A Iaw passed in 1935 granted automatic ballot access, meaning the parties could host candidates on their lines, to any party that garnered 50,000 votes in gubernatorial elections. That status was good for four years, until the next vote for governor.

The new rules require a party to earn 130,000 votes or 2% of the votes cast, whichever is higher. And now the parties must qualify every two years, in both presidential and gubernatorial races. For example, if fewer than 6.5 million people vote, the threshold is 130,000, but if 7.5 million vote, it’s 150,000, and if 9 million vote, it’s 180,000.

In 2016, 7,721,442 voted in the presidential contest. If that turnout is repeated, the qualifying number would be 154,429 votes to get a ride for the next two years. But expanded early and absentee voting numbers imply the turnout could be record-setting. Even in New York, where former Vice President Joe Biden is expected to crush President Donald Trump, the passion of this fight might deter voters from making a contrarian choice because they want the tally for their preferred major candidate as high as possible.

The Working Families Party dealt with this by putting Biden on its ticket, after its 2016 cross-endorsement of Hillary Clinton garnered 140,043 votes, enough to keep the party alive. The Conservative Party, which tallied 292,392 with Trump last time out, has him filling its line again.

But the Greens (Howie Hawkins), Libertarians (Jo Jorgenson) and Independence Party (Brock Pierce) are going with their own candidates, even though they know it might not work out.

Nationally, Michael McDonald, the University of Florida professor who administers the United States Elections Project, is predicting a record turnout of about 150 million, representing 65% of eligible voters, the highest rate in a century. If 65% of New York's 13 million registered voters turn out, that would mean 8,450,000 votes and a ballot-access threshold of 169,000.

The Conservatives, who got 292,392 votes with Trump the last time, are likely to be fine. However, the Independence Party got 119,160, the Greens got 107,935, the Libertarians got 57,438 and the Working Families Party got 140,043.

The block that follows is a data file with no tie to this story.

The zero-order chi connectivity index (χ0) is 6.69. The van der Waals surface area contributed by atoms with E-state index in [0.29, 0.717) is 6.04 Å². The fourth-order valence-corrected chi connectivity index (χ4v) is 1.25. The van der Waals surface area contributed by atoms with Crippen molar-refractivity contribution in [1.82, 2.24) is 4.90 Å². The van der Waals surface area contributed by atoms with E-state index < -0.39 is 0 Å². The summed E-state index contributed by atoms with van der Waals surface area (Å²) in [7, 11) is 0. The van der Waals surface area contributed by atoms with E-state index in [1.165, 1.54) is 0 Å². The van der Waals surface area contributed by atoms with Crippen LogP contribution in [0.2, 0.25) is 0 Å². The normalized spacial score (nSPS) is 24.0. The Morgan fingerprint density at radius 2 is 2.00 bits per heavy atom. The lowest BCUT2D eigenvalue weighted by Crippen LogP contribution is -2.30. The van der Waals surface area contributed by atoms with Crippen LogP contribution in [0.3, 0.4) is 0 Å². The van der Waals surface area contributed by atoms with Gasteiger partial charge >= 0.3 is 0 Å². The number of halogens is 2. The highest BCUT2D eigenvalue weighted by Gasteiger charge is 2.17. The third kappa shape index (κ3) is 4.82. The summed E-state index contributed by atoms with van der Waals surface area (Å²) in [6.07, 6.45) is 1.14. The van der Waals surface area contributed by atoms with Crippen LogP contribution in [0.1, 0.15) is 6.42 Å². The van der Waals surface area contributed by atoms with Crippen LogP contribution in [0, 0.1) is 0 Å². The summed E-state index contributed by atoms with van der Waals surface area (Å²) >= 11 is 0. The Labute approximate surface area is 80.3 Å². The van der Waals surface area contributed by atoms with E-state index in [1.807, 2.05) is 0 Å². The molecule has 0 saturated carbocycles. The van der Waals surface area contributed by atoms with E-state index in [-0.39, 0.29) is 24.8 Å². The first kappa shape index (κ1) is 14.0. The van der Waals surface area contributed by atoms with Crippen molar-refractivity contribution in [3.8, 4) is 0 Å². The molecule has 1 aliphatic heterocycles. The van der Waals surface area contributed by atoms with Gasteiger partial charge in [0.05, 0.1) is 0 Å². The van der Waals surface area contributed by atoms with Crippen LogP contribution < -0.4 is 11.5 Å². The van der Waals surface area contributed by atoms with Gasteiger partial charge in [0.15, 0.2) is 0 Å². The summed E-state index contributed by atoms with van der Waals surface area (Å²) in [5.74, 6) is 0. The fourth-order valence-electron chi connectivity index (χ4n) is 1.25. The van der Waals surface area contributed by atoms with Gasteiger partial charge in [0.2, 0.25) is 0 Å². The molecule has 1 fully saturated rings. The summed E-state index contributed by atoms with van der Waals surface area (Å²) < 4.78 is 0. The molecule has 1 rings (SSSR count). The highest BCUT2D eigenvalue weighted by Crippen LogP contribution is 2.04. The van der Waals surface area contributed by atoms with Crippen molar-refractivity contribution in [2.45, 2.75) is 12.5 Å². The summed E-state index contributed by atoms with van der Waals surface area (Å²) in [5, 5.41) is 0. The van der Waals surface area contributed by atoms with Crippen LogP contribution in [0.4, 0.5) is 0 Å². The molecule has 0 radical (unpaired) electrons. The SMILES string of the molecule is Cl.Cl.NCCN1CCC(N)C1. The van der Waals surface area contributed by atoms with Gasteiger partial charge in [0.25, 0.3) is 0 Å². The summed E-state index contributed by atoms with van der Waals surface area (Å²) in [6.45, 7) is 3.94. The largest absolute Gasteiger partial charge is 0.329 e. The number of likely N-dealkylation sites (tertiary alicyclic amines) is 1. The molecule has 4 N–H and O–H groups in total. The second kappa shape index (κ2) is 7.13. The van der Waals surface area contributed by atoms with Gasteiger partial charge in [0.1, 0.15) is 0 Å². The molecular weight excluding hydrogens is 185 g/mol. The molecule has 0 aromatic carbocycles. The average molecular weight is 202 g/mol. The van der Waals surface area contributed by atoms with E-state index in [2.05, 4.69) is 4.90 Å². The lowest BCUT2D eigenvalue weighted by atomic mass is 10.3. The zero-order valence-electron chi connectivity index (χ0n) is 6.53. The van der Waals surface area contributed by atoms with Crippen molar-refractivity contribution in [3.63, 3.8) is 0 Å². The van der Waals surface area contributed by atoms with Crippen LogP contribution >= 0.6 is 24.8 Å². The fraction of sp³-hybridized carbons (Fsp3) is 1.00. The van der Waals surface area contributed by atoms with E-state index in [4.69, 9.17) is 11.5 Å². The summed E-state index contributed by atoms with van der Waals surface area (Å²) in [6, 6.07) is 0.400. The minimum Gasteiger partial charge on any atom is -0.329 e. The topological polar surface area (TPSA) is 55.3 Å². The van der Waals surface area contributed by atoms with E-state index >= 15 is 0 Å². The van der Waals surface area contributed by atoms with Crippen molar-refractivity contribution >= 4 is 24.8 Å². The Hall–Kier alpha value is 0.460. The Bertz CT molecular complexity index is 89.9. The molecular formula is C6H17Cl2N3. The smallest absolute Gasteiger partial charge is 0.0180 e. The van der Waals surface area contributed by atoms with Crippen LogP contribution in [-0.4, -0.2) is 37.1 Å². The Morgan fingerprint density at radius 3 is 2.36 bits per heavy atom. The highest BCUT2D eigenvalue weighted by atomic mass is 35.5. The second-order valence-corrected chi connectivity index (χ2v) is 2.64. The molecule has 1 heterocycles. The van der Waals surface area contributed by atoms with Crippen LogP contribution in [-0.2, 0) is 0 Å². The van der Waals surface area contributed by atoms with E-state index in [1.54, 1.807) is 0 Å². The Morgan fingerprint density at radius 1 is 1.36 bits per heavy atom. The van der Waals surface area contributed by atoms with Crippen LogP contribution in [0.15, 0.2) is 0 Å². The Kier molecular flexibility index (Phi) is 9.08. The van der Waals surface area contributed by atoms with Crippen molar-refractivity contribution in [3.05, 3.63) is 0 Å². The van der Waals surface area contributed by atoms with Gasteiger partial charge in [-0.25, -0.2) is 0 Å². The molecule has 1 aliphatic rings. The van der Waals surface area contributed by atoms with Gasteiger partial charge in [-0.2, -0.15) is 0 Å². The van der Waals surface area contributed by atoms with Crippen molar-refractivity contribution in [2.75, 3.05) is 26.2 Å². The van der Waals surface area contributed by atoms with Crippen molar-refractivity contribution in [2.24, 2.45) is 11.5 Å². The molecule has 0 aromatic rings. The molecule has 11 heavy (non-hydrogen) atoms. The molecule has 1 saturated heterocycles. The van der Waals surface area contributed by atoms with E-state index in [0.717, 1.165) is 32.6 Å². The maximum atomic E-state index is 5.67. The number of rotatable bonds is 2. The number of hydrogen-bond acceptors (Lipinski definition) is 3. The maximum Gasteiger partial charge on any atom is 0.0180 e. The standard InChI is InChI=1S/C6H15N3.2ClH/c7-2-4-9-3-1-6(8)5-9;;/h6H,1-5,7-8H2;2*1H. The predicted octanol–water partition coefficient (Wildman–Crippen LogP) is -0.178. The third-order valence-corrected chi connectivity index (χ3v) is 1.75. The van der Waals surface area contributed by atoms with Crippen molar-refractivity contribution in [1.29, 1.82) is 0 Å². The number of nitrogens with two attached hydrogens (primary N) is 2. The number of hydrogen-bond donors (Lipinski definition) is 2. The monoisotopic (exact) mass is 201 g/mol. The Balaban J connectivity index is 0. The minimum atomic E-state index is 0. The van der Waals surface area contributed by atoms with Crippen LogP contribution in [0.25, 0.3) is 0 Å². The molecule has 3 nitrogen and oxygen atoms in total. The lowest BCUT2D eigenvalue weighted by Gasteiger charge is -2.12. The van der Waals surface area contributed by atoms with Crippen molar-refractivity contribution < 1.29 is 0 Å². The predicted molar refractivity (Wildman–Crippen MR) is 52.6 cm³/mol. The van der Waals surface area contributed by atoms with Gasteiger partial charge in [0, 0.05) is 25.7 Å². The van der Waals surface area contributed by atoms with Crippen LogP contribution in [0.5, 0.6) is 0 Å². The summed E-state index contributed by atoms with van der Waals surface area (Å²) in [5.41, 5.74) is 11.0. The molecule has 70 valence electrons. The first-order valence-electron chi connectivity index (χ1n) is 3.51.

So are the minor parties that picked an ideologically sympathetic candidate rather than grabbing the coattails of Biden or Trump at risk?

The Greens and Libertarians truly are ideological, and their bylaws make it almost impossible to use fusion voting to cross-endorse. The WFP and Conservatives, at opposite ends of the spectrum, nearly always go with a Democrat and a Republican, respectively, to get their ballot access.

But the Independence Party has pursued both strategies at different times. This year, the plan is to get behind former actor and tech billionaire Brock Pierce now, to build support for another, broader Pierce run in 2024, to which both Pierce and Independence Party chairman Frank MacKay say they are committed.

"If we go down, this is the way we wanted to go down," MacKay said of his man, on the ballot in 16 states. "With a candidate we believe in, seeking what we seek."

To that end, MacKay says he’s targeting voters who aren’t committed to either major party, via text, email and social media. And a poll released by Siena College Wednesday shows it might be enough, with Pierce pulling in 2% while Jorgenson and Hawkins are getting just 1% each.

"In a year when voters on the left and right may feel they need to go with Biden or Trump to show support, the Greens and Libertarians might have a disadvantage we don’t," MacKay said. "Brock is the right guy to do this with."

One of the stated aims of the electoral rules changes was pushing small parties to put up singular opponents who represent that party’s goals and letting them sink or swim. This time around is shaping up to be an intriguing test-run for which strategy will pay richer dividends in an unusually intense general election.

—Lane Filler @lanefiller